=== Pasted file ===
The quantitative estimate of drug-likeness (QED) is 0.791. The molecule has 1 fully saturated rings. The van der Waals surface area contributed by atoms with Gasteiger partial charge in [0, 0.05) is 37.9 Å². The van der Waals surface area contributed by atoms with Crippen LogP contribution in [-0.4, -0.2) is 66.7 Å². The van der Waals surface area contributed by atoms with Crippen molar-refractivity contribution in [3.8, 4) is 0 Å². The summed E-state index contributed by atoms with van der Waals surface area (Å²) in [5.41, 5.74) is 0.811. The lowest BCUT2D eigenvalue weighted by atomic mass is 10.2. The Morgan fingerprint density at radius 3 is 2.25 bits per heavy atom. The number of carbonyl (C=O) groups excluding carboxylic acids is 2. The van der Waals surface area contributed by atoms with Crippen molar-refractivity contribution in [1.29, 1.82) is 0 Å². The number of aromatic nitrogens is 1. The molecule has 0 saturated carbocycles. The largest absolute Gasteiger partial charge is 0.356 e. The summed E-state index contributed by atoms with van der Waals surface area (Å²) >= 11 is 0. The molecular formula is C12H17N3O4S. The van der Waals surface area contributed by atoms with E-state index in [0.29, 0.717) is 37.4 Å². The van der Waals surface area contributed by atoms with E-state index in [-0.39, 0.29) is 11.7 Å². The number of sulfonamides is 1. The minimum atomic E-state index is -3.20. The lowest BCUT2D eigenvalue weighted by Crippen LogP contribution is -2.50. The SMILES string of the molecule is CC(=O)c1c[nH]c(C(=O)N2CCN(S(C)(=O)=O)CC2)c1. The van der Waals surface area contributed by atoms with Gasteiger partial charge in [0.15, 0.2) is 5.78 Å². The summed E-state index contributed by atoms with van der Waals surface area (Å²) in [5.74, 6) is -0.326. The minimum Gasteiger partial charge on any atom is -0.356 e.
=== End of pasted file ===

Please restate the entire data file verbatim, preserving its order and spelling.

The quantitative estimate of drug-likeness (QED) is 0.791. The molecule has 1 fully saturated rings. The van der Waals surface area contributed by atoms with Gasteiger partial charge in [0, 0.05) is 37.9 Å². The van der Waals surface area contributed by atoms with Crippen LogP contribution in [-0.4, -0.2) is 66.7 Å². The van der Waals surface area contributed by atoms with Crippen molar-refractivity contribution in [3.8, 4) is 0 Å². The summed E-state index contributed by atoms with van der Waals surface area (Å²) in [5.41, 5.74) is 0.811. The lowest BCUT2D eigenvalue weighted by atomic mass is 10.2. The Morgan fingerprint density at radius 3 is 2.25 bits per heavy atom. The number of carbonyl (C=O) groups excluding carboxylic acids is 2. The van der Waals surface area contributed by atoms with Crippen molar-refractivity contribution in [1.29, 1.82) is 0 Å². The number of aromatic nitrogens is 1. The molecule has 0 saturated carbocycles. The largest absolute Gasteiger partial charge is 0.356 e. The summed E-state index contributed by atoms with van der Waals surface area (Å²) >= 11 is 0. The molecular formula is C12H17N3O4S. The van der Waals surface area contributed by atoms with E-state index in [0.29, 0.717) is 37.4 Å². The van der Waals surface area contributed by atoms with E-state index in [-0.39, 0.29) is 11.7 Å². The number of sulfonamides is 1. The minimum atomic E-state index is -3.20. The lowest BCUT2D eigenvalue weighted by Crippen LogP contribution is -2.50. The SMILES string of the molecule is CC(=O)c1c[nH]c(C(=O)N2CCN(S(C)(=O)=O)CC2)c1. The van der Waals surface area contributed by atoms with Gasteiger partial charge in [0.15, 0.2) is 5.78 Å². The summed E-state index contributed by atoms with van der Waals surface area (Å²) in [5.74, 6) is -0.326. The minimum Gasteiger partial charge on any atom is -0.356 e.